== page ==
We met Dave at a rest stop just out of Malakwa.
You find yourself attracted (magnetically, not necessarily physically) to other cyclists when you’ve been riding a while. The shared experience of being grimy, achy and sunburned is a good conversation starter.
Dave was the trove of generosity and openness that a cycle-tourist should be. The usual “hi, how’s it going, where are you going, we’re from the UK, ah nice!” evolved into a couple of hours swapping stories and touring tips, then absorbing lessons on history, geography, world affairs, energy, culture, kit, conspiracies and everything else.
His bank of stories was bigger than his gear, and he was the most well-laden cycle tourist I’ve ever met. He carried more than us two combined, most of which rested on a huge trailer behind his bike. It was a truly formidable set-up.
A benefit of so much gear is that you’re afforded certain luxuries that the more streamlined tourer sacrifices. A huge tent and custom-made 1.5x size sleeping bag is one example. Supplies for a full pancake breakfast, complete with syrup and butter is another example.
Dave’s invite to join him for the latter is one of the highlights of the ride so far.
As he began to unpack his full kitchen and pantry, I washed the melted butter out of his pannier bag – fine barter for a pancake breakfast.
For a few minutes Kristian pottered about, Dave kept unpacking things, I cleaned.
The stories kept flowing. The rest stop we were at was the site of The Last Spike, where the final spike in the Canadian Pacific Railway was driven in 1885. “Every Canadian kid knows that”.
The pancake mix and syrup made an appearance, as did the redundant eggs and butter. Each item unpacked sparked a foray into a new task or story. “If you buy frozen strawberries, you can eat them over the next couple of days!”.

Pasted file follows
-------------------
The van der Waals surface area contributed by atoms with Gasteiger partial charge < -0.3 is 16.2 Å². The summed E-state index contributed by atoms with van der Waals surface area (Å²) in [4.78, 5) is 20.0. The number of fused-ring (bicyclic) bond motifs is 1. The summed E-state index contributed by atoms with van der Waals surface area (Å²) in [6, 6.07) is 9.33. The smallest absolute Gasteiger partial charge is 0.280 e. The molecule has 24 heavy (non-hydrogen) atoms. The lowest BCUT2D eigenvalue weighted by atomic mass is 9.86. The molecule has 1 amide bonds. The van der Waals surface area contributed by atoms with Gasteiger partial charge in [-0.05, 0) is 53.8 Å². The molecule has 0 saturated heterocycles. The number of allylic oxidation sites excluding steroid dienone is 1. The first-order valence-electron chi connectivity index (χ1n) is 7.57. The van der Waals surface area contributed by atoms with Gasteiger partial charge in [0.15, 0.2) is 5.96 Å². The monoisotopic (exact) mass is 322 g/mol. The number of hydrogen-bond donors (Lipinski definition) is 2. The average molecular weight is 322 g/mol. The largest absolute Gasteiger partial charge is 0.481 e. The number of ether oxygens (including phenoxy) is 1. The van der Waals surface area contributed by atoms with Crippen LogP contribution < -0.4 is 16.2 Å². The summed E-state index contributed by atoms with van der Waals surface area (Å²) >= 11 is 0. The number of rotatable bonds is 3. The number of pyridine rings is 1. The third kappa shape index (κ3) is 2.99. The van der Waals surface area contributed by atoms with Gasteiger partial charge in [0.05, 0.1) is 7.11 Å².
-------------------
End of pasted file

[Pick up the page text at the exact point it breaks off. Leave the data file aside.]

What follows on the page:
I finished evicting butter from the bag and started making some coffee, which prompted Dave to unpack his coffee making set-up. Comparing gear is another essential part of chatting to other cyclists, so we evaluated each other’s cooking and coffee making arrangements, taking photos and notes so we could improve ours later. My Bugaboo received warm and deserved praise.
Kristian started making pancakes while I made coffee and Dave unpacked more things. He told us about the merits of a plastic egg holder, about his life in the Middle East and his time spent teaching English in South Korea, about T. E. Lawrence and his unorthodox military career, about his night spent camping at the Eton Boat Club, about Paul Hellyer’s declaration that aliens are real and, my favourite, about two Swedish girls who are cycling too, one of whom is a mechanical engineer and told Dave that his trailer was mechanically inefficient because of the arrangement of the axles.
His touring tips were often accompanied by labelling us ‘Innocents Abroad’. I enjoy the implication of a Master and Apprentice dynamic where us young tourists are earning our stripes and collecting experiences and miles from the road, and knowledge from other people riding it.
This dynamic was immediately flipped when a guy came over and introduced himself as Miguel, touring North America in a van with his girlfriend Misaki. He asked us for tips for preparing for his first ever cycle tour, and it felt great seeing his enthusiasm build as we answered questions about distance, kit, hills, and everything else.
Another great example of the automatic camaraderie between people on adventures,
Miguel’s observation that after a long time travelling – when the days and places start to blur into each other – that “it’s all yesterdays” was nice too.
So cheers to Dave, Miguel and Misaki for a fine pancake-filled rest stop.